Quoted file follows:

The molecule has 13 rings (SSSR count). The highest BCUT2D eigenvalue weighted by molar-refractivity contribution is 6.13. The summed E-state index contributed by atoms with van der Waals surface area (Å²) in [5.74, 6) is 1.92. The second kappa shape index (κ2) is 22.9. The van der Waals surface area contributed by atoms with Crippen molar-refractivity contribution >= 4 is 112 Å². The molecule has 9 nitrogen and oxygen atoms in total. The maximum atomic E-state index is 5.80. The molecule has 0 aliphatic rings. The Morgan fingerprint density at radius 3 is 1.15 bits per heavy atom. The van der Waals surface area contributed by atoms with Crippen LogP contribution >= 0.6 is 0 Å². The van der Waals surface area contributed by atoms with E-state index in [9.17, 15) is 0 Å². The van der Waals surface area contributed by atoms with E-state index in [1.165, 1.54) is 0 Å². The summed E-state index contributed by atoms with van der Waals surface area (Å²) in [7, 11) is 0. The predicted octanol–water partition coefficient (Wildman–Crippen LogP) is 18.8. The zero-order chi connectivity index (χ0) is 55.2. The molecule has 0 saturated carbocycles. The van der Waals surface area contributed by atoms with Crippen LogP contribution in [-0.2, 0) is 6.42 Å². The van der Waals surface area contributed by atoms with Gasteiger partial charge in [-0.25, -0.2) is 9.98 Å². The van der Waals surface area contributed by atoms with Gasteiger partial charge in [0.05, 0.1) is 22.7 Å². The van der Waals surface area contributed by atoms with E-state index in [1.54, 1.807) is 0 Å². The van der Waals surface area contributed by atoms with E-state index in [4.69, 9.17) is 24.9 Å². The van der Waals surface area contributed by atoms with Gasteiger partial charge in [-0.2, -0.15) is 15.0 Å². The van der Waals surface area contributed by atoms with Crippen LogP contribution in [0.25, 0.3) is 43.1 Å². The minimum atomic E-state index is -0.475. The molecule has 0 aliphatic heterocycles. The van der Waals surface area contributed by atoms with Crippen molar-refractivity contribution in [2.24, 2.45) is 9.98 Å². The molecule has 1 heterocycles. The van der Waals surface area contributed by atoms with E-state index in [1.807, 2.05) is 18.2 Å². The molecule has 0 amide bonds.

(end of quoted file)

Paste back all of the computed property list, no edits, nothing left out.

The molecule has 13 rings (SSSR count). The highest BCUT2D eigenvalue weighted by molar-refractivity contribution is 6.13. The summed E-state index contributed by atoms with van der Waals surface area (Å²) in [5.74, 6) is 1.92. The second kappa shape index (κ2) is 22.9. The van der Waals surface area contributed by atoms with Crippen molar-refractivity contribution >= 4 is 112 Å². The molecule has 9 nitrogen and oxygen atoms in total. The maximum atomic E-state index is 5.80. The molecule has 0 aliphatic rings. The Morgan fingerprint density at radius 3 is 1.15 bits per heavy atom. The van der Waals surface area contributed by atoms with Crippen LogP contribution >= 0.6 is 0 Å². The van der Waals surface area contributed by atoms with E-state index in [9.17, 15) is 0 Å². The van der Waals surface area contributed by atoms with E-state index in [1.165, 1.54) is 0 Å². The summed E-state index contributed by atoms with van der Waals surface area (Å²) in [7, 11) is 0. The predicted octanol–water partition coefficient (Wildman–Crippen LogP) is 18.8. The zero-order chi connectivity index (χ0) is 55.2. The molecule has 0 saturated carbocycles. The van der Waals surface area contributed by atoms with Crippen LogP contribution in [-0.2, 0) is 6.42 Å². The van der Waals surface area contributed by atoms with Gasteiger partial charge in [-0.25, -0.2) is 9.98 Å². The van der Waals surface area contributed by atoms with Gasteiger partial charge in [0.05, 0.1) is 22.7 Å². The van der Waals surface area contributed by atoms with E-state index in [1.54, 1.807) is 0 Å². The van der Waals surface area contributed by atoms with E-state index in [4.69, 9.17) is 24.9 Å². The van der Waals surface area contributed by atoms with Gasteiger partial charge in [-0.2, -0.15) is 15.0 Å². The van der Waals surface area contributed by atoms with Crippen LogP contribution in [0.25, 0.3) is 43.1 Å². The minimum atomic E-state index is -0.475. The molecule has 0 aliphatic heterocycles. The van der Waals surface area contributed by atoms with Crippen molar-refractivity contribution in [2.24, 2.45) is 9.98 Å². The molecule has 1 heterocycles. The van der Waals surface area contributed by atoms with E-state index in [1.807, 2.05) is 18.2 Å². The molecule has 0 amide bonds.